June 17, 2008 | Commentary on Energy and Environment
Four and a half years ago, the U.S. Senate rejected a global-warming bill sponsored by Sens. John McCain and Joseph Lieberman (I-Conn.) by a decisive 43-55 vote. After the vote, McCain said, "We've lost a battle today, but we'll win over time because climate change is real. And we will overcome the influence of the special interests over time. You can only win by marshaling public opinion."
But if the recent Senate vote on the Lieberman-Warner global-warming bill is any indication, public opinion is moving away from McCain's 2003 effort and Al Gore's current cadre of climate-change alarmists.
After the vote last week, Lieberman claimed 54 senators had supported the bill (although only 48 bothered to actually vote to move the bill forward). A close examination of post-debate statements reveals that support for the cap-and-tax bill was the virtually unchanged from 2003. Of those 54 senators who Lieberman cited, 11 released statements indicating that they could not vote for the bill on final passage.
Evan Bayh (D-Ind.), Carl Levin (D-Mich.), Blanche Lincoln (D-Ark.), Claire McCaskill (D-Mo.), Ben Nelson (D-Neb.), Mark Pryor (D-Ark.), John Rockefeller (D-W.V.), Debbie Stabenow (D-Mich.) and James Webb (D-Va.) sent a letter to the Democrat leadership saying they could not "support final passage" of the bill "in its current form."
With no measurable progress on the "most important issues we face in the world today," as Sen. Harry Reid (D-Nev.) is fond of saying, one is left wondering what happened. The simple answer is that the debate is no longer one-sided. The soaring rhetoric of radical environmentalists, liberals and some moderates is no longer gospel. It can and should be challenged with facts about the economy and the immense pain Americans would feel if such a bill were enacted.
Despite the resounding defeat, proponents predict success in 2009. Fortunately the American people are becoming aware that job losses, rising prices and falling incomes are not something Congress should be mandating.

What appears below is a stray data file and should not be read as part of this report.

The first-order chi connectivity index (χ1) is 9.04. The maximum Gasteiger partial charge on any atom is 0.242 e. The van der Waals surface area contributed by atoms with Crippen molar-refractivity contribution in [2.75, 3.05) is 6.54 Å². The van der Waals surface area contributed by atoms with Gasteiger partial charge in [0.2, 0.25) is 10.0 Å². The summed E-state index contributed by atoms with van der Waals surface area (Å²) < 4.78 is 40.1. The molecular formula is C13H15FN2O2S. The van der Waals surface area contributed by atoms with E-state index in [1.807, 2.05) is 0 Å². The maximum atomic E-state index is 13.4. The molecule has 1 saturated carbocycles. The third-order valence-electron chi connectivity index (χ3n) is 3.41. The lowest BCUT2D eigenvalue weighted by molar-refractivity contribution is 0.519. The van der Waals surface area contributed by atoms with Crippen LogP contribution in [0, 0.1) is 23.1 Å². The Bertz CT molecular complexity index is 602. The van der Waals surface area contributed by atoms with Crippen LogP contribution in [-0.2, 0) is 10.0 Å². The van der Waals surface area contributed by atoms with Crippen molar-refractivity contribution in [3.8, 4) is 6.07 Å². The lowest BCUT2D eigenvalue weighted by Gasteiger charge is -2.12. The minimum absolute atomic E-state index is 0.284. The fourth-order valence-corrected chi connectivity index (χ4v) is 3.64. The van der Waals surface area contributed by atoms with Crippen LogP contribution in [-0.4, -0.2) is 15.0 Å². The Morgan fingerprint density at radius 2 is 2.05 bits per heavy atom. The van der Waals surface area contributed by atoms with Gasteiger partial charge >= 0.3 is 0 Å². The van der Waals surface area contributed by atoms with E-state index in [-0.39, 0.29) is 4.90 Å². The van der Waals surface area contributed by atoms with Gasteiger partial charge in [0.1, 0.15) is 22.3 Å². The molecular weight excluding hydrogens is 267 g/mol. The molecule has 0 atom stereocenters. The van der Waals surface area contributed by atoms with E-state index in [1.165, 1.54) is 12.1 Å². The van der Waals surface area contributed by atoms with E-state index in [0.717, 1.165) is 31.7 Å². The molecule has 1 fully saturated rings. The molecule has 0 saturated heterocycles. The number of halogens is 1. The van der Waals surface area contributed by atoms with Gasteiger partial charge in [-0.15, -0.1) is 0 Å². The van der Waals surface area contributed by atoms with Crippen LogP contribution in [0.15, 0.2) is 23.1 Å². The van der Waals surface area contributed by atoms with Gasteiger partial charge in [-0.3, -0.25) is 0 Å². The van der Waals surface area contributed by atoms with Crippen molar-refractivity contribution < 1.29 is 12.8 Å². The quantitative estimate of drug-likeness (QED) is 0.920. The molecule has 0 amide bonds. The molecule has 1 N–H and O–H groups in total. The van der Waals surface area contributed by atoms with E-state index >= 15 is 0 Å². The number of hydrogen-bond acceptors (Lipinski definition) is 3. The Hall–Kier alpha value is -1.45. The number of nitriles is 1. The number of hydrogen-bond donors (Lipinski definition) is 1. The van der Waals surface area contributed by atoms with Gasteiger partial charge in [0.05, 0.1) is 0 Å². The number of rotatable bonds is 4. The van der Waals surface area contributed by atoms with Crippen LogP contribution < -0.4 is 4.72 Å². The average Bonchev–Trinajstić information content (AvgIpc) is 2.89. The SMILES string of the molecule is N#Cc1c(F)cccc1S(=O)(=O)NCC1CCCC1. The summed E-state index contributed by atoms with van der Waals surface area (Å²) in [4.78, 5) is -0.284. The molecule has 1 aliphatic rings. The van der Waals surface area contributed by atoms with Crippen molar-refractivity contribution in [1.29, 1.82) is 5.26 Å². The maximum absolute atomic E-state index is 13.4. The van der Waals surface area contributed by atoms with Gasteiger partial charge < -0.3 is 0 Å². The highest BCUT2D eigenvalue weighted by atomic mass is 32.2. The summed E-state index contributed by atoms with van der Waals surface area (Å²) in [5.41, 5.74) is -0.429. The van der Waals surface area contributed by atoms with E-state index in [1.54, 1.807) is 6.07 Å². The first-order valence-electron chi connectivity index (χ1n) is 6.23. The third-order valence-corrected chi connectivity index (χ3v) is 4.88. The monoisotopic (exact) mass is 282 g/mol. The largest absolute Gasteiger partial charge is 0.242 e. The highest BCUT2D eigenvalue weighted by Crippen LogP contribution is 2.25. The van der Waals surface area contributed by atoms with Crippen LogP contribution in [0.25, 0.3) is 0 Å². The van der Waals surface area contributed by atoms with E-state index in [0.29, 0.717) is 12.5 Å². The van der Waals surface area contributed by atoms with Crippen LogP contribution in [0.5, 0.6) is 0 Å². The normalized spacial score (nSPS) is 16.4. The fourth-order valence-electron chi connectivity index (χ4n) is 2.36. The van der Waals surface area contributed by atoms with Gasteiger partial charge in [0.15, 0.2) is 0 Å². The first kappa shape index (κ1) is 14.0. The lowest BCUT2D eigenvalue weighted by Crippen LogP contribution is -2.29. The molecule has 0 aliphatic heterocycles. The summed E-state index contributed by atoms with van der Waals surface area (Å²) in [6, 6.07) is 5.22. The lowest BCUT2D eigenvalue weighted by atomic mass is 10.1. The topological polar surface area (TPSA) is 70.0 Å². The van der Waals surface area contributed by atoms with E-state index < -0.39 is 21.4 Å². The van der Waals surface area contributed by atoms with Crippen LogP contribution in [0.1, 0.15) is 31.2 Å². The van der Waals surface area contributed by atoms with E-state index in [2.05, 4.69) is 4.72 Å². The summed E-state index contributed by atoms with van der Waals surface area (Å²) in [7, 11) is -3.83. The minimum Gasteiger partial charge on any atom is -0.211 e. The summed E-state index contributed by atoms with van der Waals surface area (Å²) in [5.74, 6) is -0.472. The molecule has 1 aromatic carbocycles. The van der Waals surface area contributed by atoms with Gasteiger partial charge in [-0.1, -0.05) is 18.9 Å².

Entitlement and Tax Reform
Conservatives have criticized the Republican Party for failing to stand for bedrock conservative principles of low taxes and shrinking the size and scope of the federal government. Rep. Paul Ryan (R-Wisc.) has heeded the call and drafted a "Roadmap for America's Future." According to Ryan, the legislation "is a plan that draws on America's strengths to restore our long-held legacy of leaving the next generation better off."
On health care reform, the bill provides transparency in health care pricing and data, so that consumers could make educated choices before a sick individual rushes to see a doctor to buy necessary medical services. On tax reform, the bill would provide taxpayer choice. Individuals could choose how to pay taxes: Use the existing burdensome tax code, or choose a simplified code with a 10 percentrate on income up to $100,000 for joint filers ($50,000 for single filers) and 25 percent on taxable income above these amounts.
On the big entitlement programs, Ryan would give states
flexibility with federal Medicaid funds, transition Medicare to
allow beneficiaries to choose the most affordable coverage through
the establishment of medical savings accounts, and allow workers
under 55 the option of investing more than a third of their current
Social Security taxes into a personal retirement account.
Impeachment of President Bush
Last week, Rep. Dennis Kucinich (D-Ohio), used a parliamentary maneuver in the House to force the reading of an impeachment measure against President Bush. The reading of the Articles of Impeachment took about five hours and included allegations that President Bush invaded Iraq "in violation of the U.N. Charter" and engaged in a "conspiracy to violate the Voting Rights Act of 1965." Kucinich also accused Bush of "misleading the Congress and the American people in an attempt to destroy Medicare" and "systematically undermining efforts to address global climate change."
Conservatives, however, should applaud the president for ignoring the U.N., attempting to reform Medicare and trying to advance climate-change solutions that won't raise gasoline prices to $6 a gallon.
Brian Darling is director of U.S. Senate Relations at The Heritage Foundation.
First appeared in Human Events